That filter list is like a roach motel -- dimwits check in, but they don't check out. And, really, it's dead easy to avoid:

Don't ever, EVER send me unsolicited attachments -- particularly not Microsoft Word documents. I automatically assume such unwanted presents are virus-infected, ugly and most likely radioactive, too. They go into the bit-bucket, unread, and the sender gets a stern warning -- the first time. The second offense gets him (or her -- it's an equal-opportunity sin) filtered.

I don't much care for HTML-ized mail, either. If you have a Web page you think I might want to read or a formatted document or image you think I might care to download, just describe it -- briefly -- in your message and provide an URL that points to it. And, if you want me to actually READ your carefully-formatted document, make sure it isn't in a proprietary file format, such as Microsoft Word. Save it as an RTF file, instead. That'll preserve all the important formatting, it can still properly be displayed by practically any word processor on the market and IT CAN'T HARBOR A VIRUS.

That's important.

Keep your message short and to the point. As Polonius put it to King Claudius and Queen Gertrude in Hamlet, "Therefore, since brevity is the soul of wit, and tediousness the limbs and outward flourishes, I will be brief." And, for pity's sake, avoid larding your language with cliches. I'm a writer. I find the darned things actively offensive -- and so does every other writer I know.

In particular, don't ever tell me your client's product or service is "best of breed" -- because, in all likelihood, it's not. It's probably not even close. And your use of that ne-plus-ultra of hackneyed PR expressions tells me two things that you would really rather not ever reveal: first, that you have no imagination. None. Zip. Less than zero. And, second, that you have no respect for my intelligence. In fact, you think I'm a sap.

THAT will get you filtered on your first offense.

Likewise, don't use colloquialisms or turns of phrase that you don't actually understand. For instance, I got my skipper's license when I was sixteen years old, so don't tell me your client "has taken a different tact," because that tells me you're a bonehead who doesn't realize that the proper term is "tack" -- and that it refers to one leg of the zig-zag path you have to take when you sail into the wind.


It basically comes down to this: you're trying to convince me to spend some portion of my irreplaceable time and attention writing on your client's behalf. To make that happen, there's got to be something in it for me.

An "opportunity" to write about your client's no-doubt-wonderful product or service isn't enough. When you write about the Internet, as I do, you're never at a loss for subject matter. There's no way I'm going to make a career out of turning your press releases into my articles and columns.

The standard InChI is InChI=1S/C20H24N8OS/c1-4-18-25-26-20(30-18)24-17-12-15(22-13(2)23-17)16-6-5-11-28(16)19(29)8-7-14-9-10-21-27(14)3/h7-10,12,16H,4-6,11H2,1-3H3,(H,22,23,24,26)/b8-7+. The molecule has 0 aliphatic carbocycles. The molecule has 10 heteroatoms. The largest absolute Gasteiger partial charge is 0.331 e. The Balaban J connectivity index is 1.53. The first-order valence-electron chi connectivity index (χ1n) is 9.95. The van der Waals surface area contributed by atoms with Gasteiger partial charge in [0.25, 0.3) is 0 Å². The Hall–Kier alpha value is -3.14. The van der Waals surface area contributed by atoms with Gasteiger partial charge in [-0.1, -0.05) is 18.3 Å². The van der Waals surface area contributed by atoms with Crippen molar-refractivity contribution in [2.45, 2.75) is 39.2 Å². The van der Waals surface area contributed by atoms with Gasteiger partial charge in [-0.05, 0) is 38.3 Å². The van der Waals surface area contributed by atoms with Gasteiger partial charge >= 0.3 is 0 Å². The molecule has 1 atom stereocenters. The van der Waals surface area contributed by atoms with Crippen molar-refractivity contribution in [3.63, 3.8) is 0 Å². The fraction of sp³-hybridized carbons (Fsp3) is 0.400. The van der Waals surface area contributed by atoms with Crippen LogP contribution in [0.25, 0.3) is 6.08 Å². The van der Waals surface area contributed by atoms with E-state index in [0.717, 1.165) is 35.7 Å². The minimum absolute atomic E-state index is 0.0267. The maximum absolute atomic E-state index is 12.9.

You could try bribery. Many people do.

Although I prefer well-circulated, non-consecutively-numbered, large-denomination bills, most flacks send toys or coffee mugs or tee shirts, instead. I have stacks and stacks of 'em -- and yours will just go on the pile.

Offering fully-functional, shrink-wrapped copies of your client's software, or indefinite loans of his/her hardware works better. It's not guaranteed to get me to write about the product, but it definitely improves your chances. Lunch or dinner at a good restaurant also improves your standing -- and I'm a real pushover for first-class, all-expenses-paid travel to exotic locations.

But what works best is simple respect.

I'm a busy guy. Always. So don't waste my time. Don't waste my bandwidth, either. If you have nothing important to say, keep it to yourself. When you do have something to say, say it clearly and succinctly. Use proper grammar, check your spelling and give me credit for at least a smidgen of intelligence -- and, unless you're absolutely determined to get yourself filtered, try to resist the urge to bombard me with hype and/or bromides.

If you really want to be an effective advocate, read the stuff I write. Eventually, you'll form a pretty good picture of what interests me -- and what doesn't. And you just may learn a thing or two in the process.

Follow these guidelines and there's still no guarantee that I'll write about your client's product. I might be concentrating on other areas. I could be tied up with one of my clients' projects. Perhaps I've written about a similar product or service too recently to revisit the subject.

And -- with only the best of intentions -- I might decide not to write about your client's product because my back hurts too much.

Because, after all, "Life is what happens to you while you're making other plans."

(Copyright© 1999 by Thom Stark--all rights reserved)